The Day Harvey Came

Updated: Nov 30, 2018

Remembering the Day Hurricane Harvey struck the Texas Coastal Bend


As I write this, it is drizzling outside. It’s been over a year now and the sound of rain still serves as a gentle reminder of the day that Harvey came to call.

Having been born and raised in the Coastal Bend, I have dealt with hurricanes many times and know how to handle them: collect bottled water, precook food, board up the windows, collect anything loose outside, yada yada.

The truth is, most of the time, I have not taken hurricane warnings very seriously. You prepare, you hunker down and that’s it. None of the hurricanes in my lifetime have ever been severe; half the time they’ve either veered off or downgraded and we were lucky to get any rain out of it.

But when Harvey came, I took that storm seriously.

Thinking back on that time feels like an unwelcome blur of exhaustion and fear. In the days before Harvey made land fall I wrote in my journal how hard I was preparing and how little I was sleeping because of it.

Before the storm hit, the newscasters were going on and on about how horrible the storm would be, warning about, “…rain ad nauseum…” Does anyone else remember that?

I do, vividly. I felt as if their words were putting fear into me.

Though many of our friends and neighbors evacuated, my mom and I were among those who decided to stay home. I took solace in that my mother, born and raised in Corpus Christi, has stayed for every storm all her life, including the last big one to hit our area, Celia.

That night I remember watching the news as the weatherman announced live that the storm, which had been a weak category 3 had since been upgraded to a category 4; at that very moment, we lost power.

In the sudden darkness, the howling wind outside suddenly became much scarier.

Had we made the right decision to stay? Whatever the case, it was too late to leave.

This one was not dying down; it was not changing course; it was coming. It was coming straight for us.

This was the first time I had ever been really scared by a physical storm. When Harvey was at its height I remember singing “In the Eye of the Storm” by Ryan Stevenson. No sound effects needed here, I had the real thing.

Twice during the night, I thought I heard something crash through the roof of my house. Once I thought I heard an explosion.

I’ll never forget looking out through the slats in the boards we had put over the windows; I have two huge live oak trees in my front and back yards, each with branches as thick around as a person, and that night, in that wind, I saw them waving around, as if made of rubber.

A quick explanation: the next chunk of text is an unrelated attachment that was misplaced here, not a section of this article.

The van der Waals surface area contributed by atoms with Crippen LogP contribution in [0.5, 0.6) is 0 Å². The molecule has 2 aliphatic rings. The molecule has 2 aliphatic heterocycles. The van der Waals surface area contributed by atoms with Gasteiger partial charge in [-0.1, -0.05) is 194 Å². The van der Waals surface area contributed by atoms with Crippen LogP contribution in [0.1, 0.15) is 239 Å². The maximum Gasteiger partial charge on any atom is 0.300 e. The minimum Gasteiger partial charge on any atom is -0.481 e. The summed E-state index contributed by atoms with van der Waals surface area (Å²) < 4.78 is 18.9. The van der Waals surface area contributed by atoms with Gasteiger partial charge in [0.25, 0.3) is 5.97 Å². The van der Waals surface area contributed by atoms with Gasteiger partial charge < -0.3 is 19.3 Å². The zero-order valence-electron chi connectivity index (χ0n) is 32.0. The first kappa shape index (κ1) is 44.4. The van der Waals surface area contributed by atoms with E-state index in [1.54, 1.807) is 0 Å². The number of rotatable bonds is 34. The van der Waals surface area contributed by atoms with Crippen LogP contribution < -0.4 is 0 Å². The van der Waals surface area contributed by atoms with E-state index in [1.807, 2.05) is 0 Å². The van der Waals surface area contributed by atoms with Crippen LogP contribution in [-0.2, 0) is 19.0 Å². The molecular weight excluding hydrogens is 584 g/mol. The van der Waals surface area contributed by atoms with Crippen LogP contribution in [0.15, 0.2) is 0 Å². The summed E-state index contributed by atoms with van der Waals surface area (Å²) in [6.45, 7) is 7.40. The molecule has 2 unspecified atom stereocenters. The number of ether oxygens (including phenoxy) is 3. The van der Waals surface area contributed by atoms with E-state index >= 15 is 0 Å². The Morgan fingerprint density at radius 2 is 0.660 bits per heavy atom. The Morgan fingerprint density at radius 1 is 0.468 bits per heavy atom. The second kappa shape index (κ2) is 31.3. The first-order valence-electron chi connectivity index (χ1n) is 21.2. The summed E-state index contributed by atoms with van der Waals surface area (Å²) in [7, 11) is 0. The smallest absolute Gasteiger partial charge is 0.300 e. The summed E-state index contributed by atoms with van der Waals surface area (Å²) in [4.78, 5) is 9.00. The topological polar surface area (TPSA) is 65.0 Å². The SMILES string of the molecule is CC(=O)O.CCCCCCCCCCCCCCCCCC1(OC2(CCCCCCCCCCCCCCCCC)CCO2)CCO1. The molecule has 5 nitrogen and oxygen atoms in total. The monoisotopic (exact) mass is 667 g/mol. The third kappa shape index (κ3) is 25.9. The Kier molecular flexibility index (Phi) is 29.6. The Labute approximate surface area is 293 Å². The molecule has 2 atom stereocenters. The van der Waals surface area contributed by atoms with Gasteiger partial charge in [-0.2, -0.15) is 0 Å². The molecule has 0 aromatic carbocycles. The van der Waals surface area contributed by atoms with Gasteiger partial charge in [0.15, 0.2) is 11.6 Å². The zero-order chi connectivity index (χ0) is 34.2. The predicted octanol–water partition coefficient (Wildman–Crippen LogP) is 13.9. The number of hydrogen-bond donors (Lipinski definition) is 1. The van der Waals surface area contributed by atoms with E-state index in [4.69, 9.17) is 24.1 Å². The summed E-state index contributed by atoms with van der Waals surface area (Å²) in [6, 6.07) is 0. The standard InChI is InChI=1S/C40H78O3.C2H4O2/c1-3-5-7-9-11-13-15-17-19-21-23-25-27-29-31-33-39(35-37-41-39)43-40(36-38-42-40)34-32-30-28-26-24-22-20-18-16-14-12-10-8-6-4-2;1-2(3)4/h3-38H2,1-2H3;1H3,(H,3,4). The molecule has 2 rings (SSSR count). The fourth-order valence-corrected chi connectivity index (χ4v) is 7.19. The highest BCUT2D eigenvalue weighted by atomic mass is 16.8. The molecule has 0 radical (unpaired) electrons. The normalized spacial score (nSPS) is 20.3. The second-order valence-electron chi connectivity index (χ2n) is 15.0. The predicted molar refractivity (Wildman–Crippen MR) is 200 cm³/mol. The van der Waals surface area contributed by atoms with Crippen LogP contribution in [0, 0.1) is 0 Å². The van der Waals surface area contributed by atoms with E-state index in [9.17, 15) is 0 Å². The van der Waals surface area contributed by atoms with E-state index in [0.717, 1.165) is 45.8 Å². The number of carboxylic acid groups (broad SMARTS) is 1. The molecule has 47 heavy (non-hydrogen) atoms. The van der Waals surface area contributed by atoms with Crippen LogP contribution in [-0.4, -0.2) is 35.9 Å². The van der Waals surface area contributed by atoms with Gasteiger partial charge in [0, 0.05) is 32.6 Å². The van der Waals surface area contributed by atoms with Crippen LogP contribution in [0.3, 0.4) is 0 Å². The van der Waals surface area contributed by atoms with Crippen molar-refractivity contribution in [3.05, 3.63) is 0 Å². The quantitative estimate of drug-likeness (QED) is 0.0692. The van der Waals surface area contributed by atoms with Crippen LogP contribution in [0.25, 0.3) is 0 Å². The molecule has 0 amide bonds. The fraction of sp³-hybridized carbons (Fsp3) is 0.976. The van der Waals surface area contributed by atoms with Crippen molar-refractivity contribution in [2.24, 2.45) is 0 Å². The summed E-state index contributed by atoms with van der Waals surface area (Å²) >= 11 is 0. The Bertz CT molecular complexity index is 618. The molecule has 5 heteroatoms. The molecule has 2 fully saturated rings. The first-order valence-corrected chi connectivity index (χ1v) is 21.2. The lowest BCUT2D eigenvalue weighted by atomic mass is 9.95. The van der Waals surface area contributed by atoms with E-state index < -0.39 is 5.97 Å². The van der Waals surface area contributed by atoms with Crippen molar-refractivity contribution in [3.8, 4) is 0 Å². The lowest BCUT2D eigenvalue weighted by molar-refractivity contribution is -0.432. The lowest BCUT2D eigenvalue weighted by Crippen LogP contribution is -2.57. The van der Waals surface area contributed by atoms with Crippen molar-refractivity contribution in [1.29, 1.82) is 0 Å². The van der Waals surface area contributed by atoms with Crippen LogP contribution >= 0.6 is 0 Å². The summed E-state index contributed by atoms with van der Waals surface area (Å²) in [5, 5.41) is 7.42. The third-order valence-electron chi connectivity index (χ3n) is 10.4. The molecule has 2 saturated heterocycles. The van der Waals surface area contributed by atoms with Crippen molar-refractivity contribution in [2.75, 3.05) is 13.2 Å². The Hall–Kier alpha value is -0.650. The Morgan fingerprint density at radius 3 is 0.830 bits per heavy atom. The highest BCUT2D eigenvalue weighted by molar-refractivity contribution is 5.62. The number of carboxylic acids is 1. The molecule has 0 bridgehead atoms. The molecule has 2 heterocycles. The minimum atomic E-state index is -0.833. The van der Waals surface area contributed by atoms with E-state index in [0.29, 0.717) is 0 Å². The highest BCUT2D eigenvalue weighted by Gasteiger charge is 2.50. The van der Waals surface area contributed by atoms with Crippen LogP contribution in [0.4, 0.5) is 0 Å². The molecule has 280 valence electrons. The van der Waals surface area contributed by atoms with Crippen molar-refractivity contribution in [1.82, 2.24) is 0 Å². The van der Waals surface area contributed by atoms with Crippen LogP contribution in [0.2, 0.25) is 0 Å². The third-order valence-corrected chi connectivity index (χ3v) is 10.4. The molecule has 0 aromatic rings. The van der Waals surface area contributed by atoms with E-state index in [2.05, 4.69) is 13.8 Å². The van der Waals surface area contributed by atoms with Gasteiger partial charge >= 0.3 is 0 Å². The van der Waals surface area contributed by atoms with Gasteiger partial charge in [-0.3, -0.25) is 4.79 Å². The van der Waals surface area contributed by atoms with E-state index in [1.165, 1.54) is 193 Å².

Oddly enough, while the storm wreaked havoc outside, I wrote that I had one of the best night’s sleep I had had in days. I had done all that I could. The rest was in God’s hands.

I prayed for Rockport as I listened to the wind outside. I had heard that the storm was supposed to strike them head on. They and several other towns in the surrounding area had been ordered to evacuate. Had anyone there stayed?

The next morning the first thing that struck me was the silence. The entire day before, it had been howling wind and rain; but now the silence, though not unwelcome, was eerie.

Looking around outside I remember feeling dazed. Yet, I was pleasantly surprised to find that my house was barely damaged.

One of my fences had fallen over and several large branches had snapped clean off my oak trees and though they did hit my house, they had not crashed through the roof as I had feared. After pulling them off my house and fence my family and I went driving around town to survey the damage. That was when I saw the cause of the explosive sound I had heard in the night. A block away from my street, a huge tree, growing on the curb had snapped clean in half and fallen right onto the porch of the house in front of it. There was only a jagged stump left in the ground. Surprisingly, it had missed the house, literally falling in front of the porch.

There were downed trees and power lines all over the place; light poles and awnings scattered around in parking lots and about half the fences in the city were fallen over, but honestly, I was relieved beyond words that my town was as intact as it was. Everything could be replaced or rebuilt. There was nothing broken that couldn’t be fixed. We were still here. How had Rockport fared? Port Aransas? Ingleside, Port A?

In my neighborhood, we were out of power for six days, so information was sketchy but what we heard via my car radio made me more grateful for my own situation and made me pray for the surrounding towns even more. I was surprised to learn the trail of damage was felt as far inland as Refugio and Woodsboro.

My mother had to go back to her job before we regained power, so she and several other women in the same predicament went to work with wet hair and styled it there. Her bosses were surprisingly understanding, going so far as to provide babysitters for those who were out of their usual childcare due to the storm.

Even when the worst was over, many said how tired and wrung out they felt. I felt the same and could tell I wanted to sleep more than usual. I knew very well what this feeling was; adrenal fatigue.

When you have been so tense for so long and finally get a break from it, all the weariness piles up on you all at once. When that happens, you need to cut yourself some slack and rest as much as you can.

Physical or otherwise, storms will come. We cannot stop them, but they don’t have to stop us either. We can heal and we can rebuild.

This experience did change me in one way. It put into me a deep yearning to never be that vulnerable to something as simple as a blackout again.

But that’s another post.

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